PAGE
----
In some cases, companies filing for IPOs or planning spinoffs are pursuing dual-track exits, signaling that the asset would be available for sale.

“Some of these assets will probably be sold. Companies are separating to optimise value, so it is definitely possible. However, some are too big to be sold – there are just not a lot of groups looking to make big deals,” said Toukan.

The lack of mega deals – say $3bn in size or larger – has been noticeably absent lately, where they had once been prominent in the mid-2000s up to the financial crisis of ­2008-2009.

On the demand side, “the story is complicated”, said Young of Young & Partners. “Although strategic buyers have been active, they have been somewhat selective. They are also cautious about doing very large deals.”

“Ten years ago, companies were building for segmentation, diversification and scale. Now the trend is just the opposite – many are looking to downsize,” KeyBanc’s Toukan said.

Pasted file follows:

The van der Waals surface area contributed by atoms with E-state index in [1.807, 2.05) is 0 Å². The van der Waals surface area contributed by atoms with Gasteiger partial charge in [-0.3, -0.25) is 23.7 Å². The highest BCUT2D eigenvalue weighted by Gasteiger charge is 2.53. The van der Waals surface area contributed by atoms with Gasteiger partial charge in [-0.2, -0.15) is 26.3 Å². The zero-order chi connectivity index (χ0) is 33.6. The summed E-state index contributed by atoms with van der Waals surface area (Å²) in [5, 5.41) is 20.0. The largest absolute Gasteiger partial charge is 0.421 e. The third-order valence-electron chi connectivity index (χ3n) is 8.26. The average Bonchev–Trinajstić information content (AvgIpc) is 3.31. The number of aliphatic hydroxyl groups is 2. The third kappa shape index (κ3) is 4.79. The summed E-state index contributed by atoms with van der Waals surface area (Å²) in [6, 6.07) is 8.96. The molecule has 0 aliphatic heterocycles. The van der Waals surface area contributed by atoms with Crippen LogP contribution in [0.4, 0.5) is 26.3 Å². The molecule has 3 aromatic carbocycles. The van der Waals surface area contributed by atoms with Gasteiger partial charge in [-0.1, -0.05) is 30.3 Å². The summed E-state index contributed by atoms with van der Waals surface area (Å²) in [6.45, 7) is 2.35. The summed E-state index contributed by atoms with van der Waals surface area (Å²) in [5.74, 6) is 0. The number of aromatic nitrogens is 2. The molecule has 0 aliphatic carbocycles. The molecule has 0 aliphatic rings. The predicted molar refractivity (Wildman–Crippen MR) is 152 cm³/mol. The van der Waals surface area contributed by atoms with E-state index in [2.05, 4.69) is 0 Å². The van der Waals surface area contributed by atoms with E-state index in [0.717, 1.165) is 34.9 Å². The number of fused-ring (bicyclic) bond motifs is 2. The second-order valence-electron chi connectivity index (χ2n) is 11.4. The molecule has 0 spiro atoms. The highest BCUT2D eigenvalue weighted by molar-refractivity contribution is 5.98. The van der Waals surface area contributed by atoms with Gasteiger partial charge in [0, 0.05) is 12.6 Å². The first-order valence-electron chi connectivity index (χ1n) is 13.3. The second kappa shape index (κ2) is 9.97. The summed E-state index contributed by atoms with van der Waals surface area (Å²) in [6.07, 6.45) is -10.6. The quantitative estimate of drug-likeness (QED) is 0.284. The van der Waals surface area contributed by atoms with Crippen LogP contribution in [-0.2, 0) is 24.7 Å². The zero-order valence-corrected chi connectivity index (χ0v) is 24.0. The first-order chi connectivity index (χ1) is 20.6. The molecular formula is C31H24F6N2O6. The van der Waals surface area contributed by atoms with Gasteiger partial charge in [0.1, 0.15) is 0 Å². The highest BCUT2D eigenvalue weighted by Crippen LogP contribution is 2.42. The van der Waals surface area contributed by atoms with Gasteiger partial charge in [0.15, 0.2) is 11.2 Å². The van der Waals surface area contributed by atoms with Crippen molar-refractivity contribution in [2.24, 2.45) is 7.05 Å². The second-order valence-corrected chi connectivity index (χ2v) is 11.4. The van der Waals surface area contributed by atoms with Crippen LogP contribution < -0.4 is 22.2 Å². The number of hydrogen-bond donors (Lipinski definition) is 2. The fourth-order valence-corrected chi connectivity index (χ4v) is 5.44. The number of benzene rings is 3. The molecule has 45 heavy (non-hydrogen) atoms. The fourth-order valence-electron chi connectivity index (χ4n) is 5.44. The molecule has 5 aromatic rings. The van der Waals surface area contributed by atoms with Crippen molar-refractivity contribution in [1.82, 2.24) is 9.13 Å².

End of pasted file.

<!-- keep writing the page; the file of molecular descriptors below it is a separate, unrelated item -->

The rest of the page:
Indeed chemical companies over the past several years have narrowed their focus, evident from major divestitures by Dow Chemical, DuPont, PPG Industries, Ashland, Rockwood, Clariant, Solvay and Chemtura.

“Many companies have been making a proactive effort to streamline their portfolios. A cleaner story can put you in a more favourable position with investors, and there is a growing sense that having multiple different businesses is not really an advantage,” said Cerimele from Grace Matthews.

Look for further divestiture activity, especially from Europe-based companies. Belgium’s Solvay is looking to sell its Eco Services (sulphuric acid regeneration) unit. Germany’s LANXESS has a new CEO – a development which can often result in asset sales.

But the rise of activist investor participation in the market has accelerated that trend.

“Now in many cases activists have come in, taken positions in companies, and are pushing them to shed non-performing or non-core assets,” Cerimele added.

“Activists are more active in the chemical industry because a lot of businesses are not trading at the proper valuation,” said Toukan.

On the supply side, there has been an increase in of assets for sale from chemical companies, “in a few cases under pressure from shareholder activists”, said Young of Young & Partners.